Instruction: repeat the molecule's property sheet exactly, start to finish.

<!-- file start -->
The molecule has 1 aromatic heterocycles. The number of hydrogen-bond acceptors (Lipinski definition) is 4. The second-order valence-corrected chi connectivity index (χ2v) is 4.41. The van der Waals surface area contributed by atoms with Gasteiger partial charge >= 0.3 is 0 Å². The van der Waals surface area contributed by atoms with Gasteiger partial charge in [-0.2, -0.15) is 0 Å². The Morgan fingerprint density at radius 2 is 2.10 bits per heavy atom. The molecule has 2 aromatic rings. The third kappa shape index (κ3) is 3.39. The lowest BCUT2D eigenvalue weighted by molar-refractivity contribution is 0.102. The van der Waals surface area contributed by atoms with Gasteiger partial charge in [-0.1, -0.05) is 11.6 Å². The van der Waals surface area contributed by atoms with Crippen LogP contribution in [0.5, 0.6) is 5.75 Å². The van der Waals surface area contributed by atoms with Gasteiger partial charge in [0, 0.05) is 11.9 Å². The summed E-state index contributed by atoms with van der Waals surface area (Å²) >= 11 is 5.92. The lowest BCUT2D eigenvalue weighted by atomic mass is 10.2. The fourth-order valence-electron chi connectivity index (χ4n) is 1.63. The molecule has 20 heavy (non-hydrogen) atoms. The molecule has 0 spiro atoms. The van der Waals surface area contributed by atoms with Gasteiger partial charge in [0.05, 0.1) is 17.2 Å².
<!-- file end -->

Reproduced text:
The molecule has 1 aromatic heterocycles. The number of hydrogen-bond acceptors (Lipinski definition) is 4. The second-order valence-corrected chi connectivity index (χ2v) is 4.41. The van der Waals surface area contributed by atoms with Gasteiger partial charge >= 0.3 is 0 Å². The van der Waals surface area contributed by atoms with Gasteiger partial charge in [-0.2, -0.15) is 0 Å². The Morgan fingerprint density at radius 2 is 2.10 bits per heavy atom. The molecule has 2 aromatic rings. The third kappa shape index (κ3) is 3.39. The lowest BCUT2D eigenvalue weighted by molar-refractivity contribution is 0.102. The van der Waals surface area contributed by atoms with Gasteiger partial charge in [-0.1, -0.05) is 11.6 Å². The van der Waals surface area contributed by atoms with Crippen LogP contribution in [0.5, 0.6) is 5.75 Å². The van der Waals surface area contributed by atoms with Gasteiger partial charge in [0, 0.05) is 11.9 Å². The summed E-state index contributed by atoms with van der Waals surface area (Å²) >= 11 is 5.92. The lowest BCUT2D eigenvalue weighted by atomic mass is 10.2. The fourth-order valence-electron chi connectivity index (χ4n) is 1.63. The molecule has 20 heavy (non-hydrogen) atoms. The molecule has 0 spiro atoms. The van der Waals surface area contributed by atoms with Gasteiger partial charge in [0.05, 0.1) is 17.2 Å².